Friday, September 29, 2017

MyHeritageDNA Matching Issues

I'm amazed, just not a good way
I'm going to illustrate why your DNA match list at MyHeritageDNA shouldn't be trusted. This has been touched on in a few other blogs (see here and here), but I want to highlight and update some details which are really very concerning.

The main problem is that the system is clearly including a high percentage of either false positive matches, or false negatives - and more than that, they are not necessarily weak matches with only small segments shared. Granted, false positives are a part of DNA matching no matter what company you test with, the nature of DNA means there are always going to be matches known as "Identical by State/Type" (IBS or IBT) versus "Identical by Descent" (IBD). Not to be confused with the medical bowel conditions using the same abbreviations, IBS matches are ones which share small amounts of DNA with you by chance, making them false positives, versus Identical by Descent which means your shared DNA comes from a common ancestor. IBS matches are a part of DNA matching no matter what - however, they only share small segments of DNA with you. This is why most companies have a cut off point where any match sharing no segments above about 7, 6, or 5 cM is automatically excluded, in attempts to reduce the amount of IBS/false positive matches included. The smaller amount of DNA you share, the more likely it is an IBS match. According to ISOGG, "False positive matching rates of between 12% and 23% have been reported for Family Finder data, and up to 34% at Ancestry using their current algorithm." So this is a normal part of DNA matching.

My closest match on MyHeritage is not a match to either my
mother or father
The trouble is, not only is MyHeritageDNA's rates of false positives much higher (around 60% according to my results and others), but more alarmingly, they are not all matches who share only small segments at the bottom of your list like normal IBS matches do. Once you get into the more distant cousins in your match list, you know that some of them are going to be IBS. However, when your top, closest match (after immediate family) who shares 89.5 cM with you (a significant amount), doesn't match either your mom or dad, you know something is very wrong. They are not just expected IBS matches, there is clearly a problem with the DNA matching system.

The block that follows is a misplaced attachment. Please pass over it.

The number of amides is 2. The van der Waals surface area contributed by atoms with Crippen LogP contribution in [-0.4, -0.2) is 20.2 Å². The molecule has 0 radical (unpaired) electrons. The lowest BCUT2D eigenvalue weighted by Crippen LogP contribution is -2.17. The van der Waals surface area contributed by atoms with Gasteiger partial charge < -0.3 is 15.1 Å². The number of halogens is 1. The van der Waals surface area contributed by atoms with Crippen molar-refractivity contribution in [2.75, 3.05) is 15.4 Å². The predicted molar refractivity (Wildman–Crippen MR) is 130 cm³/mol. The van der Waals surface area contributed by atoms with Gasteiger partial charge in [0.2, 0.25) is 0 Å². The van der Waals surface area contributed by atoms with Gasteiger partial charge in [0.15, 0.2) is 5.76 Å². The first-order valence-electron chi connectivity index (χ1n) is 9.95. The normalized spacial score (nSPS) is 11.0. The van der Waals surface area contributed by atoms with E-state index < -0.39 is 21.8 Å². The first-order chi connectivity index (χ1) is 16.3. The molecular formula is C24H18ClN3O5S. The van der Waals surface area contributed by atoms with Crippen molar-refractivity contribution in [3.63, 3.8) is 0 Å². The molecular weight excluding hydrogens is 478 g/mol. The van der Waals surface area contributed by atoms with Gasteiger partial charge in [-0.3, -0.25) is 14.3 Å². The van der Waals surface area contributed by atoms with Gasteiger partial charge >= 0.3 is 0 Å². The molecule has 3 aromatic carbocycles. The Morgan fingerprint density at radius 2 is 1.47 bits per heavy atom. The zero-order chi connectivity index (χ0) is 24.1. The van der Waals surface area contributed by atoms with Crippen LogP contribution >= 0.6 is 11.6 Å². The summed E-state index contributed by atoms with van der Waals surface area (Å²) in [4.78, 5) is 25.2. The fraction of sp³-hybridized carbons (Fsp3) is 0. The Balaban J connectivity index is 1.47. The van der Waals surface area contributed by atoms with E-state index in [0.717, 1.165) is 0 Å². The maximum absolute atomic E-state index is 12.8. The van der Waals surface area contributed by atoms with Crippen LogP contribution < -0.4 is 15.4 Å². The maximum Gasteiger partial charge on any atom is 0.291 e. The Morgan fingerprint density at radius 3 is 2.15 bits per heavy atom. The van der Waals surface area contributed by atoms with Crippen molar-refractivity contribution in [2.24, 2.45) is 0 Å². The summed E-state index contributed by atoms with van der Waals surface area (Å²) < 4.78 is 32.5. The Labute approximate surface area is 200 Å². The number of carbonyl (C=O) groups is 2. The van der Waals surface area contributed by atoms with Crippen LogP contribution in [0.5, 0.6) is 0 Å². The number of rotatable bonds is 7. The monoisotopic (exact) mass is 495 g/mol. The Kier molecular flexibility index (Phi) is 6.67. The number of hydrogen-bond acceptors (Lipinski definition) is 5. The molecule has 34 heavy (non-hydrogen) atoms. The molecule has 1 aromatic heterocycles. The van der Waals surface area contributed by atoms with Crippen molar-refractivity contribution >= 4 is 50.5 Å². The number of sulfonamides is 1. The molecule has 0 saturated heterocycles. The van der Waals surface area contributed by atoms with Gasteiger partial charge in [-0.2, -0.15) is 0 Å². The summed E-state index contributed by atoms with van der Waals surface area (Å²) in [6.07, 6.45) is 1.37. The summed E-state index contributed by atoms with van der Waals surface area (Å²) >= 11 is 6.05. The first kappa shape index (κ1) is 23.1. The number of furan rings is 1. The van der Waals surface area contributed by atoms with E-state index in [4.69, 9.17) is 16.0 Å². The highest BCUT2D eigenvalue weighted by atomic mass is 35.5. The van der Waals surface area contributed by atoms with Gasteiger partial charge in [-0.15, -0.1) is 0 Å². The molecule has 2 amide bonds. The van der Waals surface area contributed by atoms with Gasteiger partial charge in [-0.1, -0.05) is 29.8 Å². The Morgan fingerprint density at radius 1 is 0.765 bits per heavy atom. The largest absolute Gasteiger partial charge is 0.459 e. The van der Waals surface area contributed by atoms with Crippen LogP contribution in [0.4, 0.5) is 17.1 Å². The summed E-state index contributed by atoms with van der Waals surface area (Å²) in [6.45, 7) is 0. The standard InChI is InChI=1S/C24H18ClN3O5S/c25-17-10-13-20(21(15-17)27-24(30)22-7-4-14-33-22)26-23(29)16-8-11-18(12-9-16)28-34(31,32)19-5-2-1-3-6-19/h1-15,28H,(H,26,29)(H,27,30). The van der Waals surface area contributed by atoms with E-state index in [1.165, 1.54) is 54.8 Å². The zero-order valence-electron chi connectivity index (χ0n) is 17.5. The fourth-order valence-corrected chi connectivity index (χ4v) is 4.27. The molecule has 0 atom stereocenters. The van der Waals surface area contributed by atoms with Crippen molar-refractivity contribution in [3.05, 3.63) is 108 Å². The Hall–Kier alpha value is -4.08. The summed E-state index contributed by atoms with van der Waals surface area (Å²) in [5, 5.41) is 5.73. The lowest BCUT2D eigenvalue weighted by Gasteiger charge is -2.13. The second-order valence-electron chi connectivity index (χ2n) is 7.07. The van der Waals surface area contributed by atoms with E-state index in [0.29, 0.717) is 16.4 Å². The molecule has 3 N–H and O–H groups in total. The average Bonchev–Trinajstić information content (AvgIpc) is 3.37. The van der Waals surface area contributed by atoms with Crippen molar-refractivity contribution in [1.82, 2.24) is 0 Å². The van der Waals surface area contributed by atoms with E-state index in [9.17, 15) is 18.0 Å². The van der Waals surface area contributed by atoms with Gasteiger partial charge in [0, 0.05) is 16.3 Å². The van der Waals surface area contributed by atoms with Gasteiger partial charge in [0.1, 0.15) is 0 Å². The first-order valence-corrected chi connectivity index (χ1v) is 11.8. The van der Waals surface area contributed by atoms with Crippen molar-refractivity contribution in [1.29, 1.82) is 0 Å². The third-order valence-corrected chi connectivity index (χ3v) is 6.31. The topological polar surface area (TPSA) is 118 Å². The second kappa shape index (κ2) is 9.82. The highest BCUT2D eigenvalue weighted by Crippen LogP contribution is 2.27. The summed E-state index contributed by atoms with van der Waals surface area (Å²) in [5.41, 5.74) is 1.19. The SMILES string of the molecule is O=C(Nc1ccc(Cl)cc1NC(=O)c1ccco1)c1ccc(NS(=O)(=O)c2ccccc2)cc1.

In fact, MyHeritage's cut off point for minimum segment size to qualify as a match appears to be 12 cM (none of my matches had a longest segment below this), which should almost assure that all the matches are IBD, not IBS (the normal cut off points are typically 5-7 cM)... and yet about 63% of my matches are clearly false positives. One of the blogs I linked to above seems to suggest these false positives are the result of imputed data (explained on their blog). While I don't fully understand imputed data, the blog is written by a professional scientist and therefore a reliable source.

Of course, it's also possible instead of being false positives for me, some of them are legit matches to me and false negatives for my parents, but here again, to have such a high match to me not turning up for either of my parents, something is clearly still wrong. If that's the case, it makes you wonder how many strong, legit matches are missing from my own match list too. Supporting the false negatives theory is the fact that none of my matches are shared matches with my Dad (don't worry, he and I match as father/child at all venues so there's no question he is my father). One could argue that's just because anyone on my dad's side who has tested is too distant to also match me, but that would have to mean I also wouldn't have any shared matches with my paternal grandfather, and yet I do. DNA doesn't skip a generation - how can I have shared matches with my paternal grandfather, but not my father, unless they are false negatives for my dad?